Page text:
Volume 13, Issue 5 - September/October 2011


Ask The Doctor
pros who know

If It Doesn’t Fill, Drill
by Richard Campfield

I believe drilling is a nec-essary skill for a professional windshield repair technician; it is not optional. I do not know of any legitimate windshield repair manufacturer that does not sell and teach drilling. However, some retail operations have eliminated this fundamental procedure in recent months, creating a large need for re-repairs.

The better you are at drilling and tapping a bullseye, the better a technician you are. The drill is a windshield repair technician’s best friend and will bail you out of anything that can go wrong during a repair. When it comes to speed, why would you want to spend 10 to 15 minutes to maybe fill a break when you can completely fill it in less than 60 seconds by drilling and tapping a bullseye? In windshield repair the rule of thumb should be “if it doesn’t fill, drill.”

How to Drill
Rest the palm of your hand on the glass, and hold the drill like a pencil and drill halfway through the outer-lite with a 170-172 bit (1/36 of an inch). Some folks like to steady the drill with the other hand, too.

Only a few seconds of drilling may be required, as the impact point may be close to halfway through already. Once you’ve drilled the break, place a needle in the hole and tap a mini bullseye. The goal is make access to every part and crack in the break through the tapped bullseye.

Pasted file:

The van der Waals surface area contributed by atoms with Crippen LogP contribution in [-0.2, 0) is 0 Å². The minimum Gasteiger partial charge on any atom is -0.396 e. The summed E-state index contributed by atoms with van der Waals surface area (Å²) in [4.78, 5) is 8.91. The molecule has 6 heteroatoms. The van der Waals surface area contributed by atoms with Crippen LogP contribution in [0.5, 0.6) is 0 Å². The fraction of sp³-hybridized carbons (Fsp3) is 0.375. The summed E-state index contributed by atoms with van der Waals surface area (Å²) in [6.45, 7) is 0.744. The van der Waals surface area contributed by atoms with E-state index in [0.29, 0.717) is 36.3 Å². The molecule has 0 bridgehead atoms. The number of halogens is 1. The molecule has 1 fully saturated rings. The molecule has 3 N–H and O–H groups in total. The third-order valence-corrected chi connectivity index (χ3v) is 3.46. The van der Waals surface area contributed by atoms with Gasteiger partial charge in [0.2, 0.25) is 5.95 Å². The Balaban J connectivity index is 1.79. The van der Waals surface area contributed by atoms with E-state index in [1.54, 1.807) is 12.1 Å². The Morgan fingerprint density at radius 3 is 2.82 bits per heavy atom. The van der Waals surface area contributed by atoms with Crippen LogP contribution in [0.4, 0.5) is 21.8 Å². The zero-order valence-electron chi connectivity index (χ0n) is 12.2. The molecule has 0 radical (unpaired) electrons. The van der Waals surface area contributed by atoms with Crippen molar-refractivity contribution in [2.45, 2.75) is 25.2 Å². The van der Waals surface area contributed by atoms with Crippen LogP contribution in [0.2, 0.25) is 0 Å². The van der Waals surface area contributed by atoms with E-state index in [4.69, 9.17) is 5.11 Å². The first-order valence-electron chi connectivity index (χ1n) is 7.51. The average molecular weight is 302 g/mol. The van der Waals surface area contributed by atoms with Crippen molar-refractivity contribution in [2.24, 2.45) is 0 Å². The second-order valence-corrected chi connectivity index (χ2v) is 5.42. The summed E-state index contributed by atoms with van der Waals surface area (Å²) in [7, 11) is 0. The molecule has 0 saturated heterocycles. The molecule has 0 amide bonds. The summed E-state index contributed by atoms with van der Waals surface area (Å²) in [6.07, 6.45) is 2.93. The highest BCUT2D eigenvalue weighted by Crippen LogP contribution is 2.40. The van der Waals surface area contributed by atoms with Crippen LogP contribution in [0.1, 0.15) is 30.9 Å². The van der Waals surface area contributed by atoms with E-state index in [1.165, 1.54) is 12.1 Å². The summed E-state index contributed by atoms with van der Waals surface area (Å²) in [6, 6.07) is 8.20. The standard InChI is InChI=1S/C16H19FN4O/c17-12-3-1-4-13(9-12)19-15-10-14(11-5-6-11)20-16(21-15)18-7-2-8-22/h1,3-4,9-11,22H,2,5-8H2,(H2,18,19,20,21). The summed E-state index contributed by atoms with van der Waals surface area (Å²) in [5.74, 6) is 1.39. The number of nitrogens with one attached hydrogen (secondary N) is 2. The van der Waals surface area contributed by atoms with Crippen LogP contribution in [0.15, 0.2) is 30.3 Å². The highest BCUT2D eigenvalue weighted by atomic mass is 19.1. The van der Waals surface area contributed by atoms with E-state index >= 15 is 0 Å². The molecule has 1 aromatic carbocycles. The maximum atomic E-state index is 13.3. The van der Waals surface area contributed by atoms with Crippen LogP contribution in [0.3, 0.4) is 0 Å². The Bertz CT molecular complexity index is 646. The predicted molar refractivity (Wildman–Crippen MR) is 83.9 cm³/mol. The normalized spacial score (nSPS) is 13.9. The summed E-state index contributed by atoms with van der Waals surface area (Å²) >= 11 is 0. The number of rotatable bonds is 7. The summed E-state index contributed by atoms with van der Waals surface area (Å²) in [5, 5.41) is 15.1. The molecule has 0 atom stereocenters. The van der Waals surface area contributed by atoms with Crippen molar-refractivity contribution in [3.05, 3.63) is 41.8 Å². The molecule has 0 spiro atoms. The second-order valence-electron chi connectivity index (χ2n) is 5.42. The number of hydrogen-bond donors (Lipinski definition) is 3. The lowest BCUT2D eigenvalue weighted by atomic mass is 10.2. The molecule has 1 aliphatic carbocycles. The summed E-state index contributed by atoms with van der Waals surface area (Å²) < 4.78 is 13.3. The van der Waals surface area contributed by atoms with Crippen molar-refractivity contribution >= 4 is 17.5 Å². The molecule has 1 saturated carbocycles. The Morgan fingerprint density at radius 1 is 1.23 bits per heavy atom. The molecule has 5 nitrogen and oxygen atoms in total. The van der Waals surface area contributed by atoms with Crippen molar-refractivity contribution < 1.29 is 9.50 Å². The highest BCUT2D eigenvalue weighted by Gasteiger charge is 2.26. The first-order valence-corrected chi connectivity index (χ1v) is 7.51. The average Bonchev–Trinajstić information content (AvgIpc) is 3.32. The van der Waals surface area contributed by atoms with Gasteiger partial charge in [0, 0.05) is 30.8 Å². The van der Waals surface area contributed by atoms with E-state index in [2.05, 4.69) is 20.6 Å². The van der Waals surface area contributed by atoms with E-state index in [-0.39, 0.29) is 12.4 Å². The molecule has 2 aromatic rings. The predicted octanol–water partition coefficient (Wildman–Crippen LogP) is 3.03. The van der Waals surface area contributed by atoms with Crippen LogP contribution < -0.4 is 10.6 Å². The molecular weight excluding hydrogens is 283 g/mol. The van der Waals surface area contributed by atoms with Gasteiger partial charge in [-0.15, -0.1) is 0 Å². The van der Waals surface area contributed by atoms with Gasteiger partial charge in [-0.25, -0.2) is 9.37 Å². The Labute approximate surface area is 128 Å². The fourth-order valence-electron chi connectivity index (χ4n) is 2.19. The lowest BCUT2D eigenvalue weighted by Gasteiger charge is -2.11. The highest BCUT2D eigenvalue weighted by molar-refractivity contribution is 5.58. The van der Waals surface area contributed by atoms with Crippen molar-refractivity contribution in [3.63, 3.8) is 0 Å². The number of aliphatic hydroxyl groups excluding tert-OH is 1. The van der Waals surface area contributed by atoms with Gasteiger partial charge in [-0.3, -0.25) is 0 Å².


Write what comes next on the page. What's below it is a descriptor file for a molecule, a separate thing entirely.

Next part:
This is the reason most do-it-yourself kits don’t work—most breaks require drilling to allow access into the cavity when there is no round bullseye under the impact point. This includes the two most common windshield breaks, the radiating crack and the partial bullseye.

Most direct windshield repair marketers will tell you these two breaks make up more than half their repairs. Those who do not do direct marketing will see these breaks usually as the second or third breaks as many consumers do not think these small breaks are serious enough to take the time to get them repaired.

The Science
Glass breaks on the opposite side of impact. The break or cavity is on the backside of the outer-lite against the PVB interlayer.

Filling a cavity in dentistry is comparable to completing a windshield chip repair. The dentist drills a small hole from the top of the tooth into the cavity to fill it with a methacrylic to save the tooth, while a windshield repair technician drills a small hole from the top of the glass to fill the cavity with a methacrylic to save the windshield. In both cases, the tooth and the windshield already are damaged.

Many of us have been re-repairing disgraceful repairs for decades and we have become very good at it. All it takes is the required skill of drilling to gain access and re-repair those breaks into which no resin has been placed. You must drill into the void and fill it with a resin that bonds to glass and acrylic.

Richard Campfield is the founder and president of Ultra Bond Inc. in Grand Junction, Colo.

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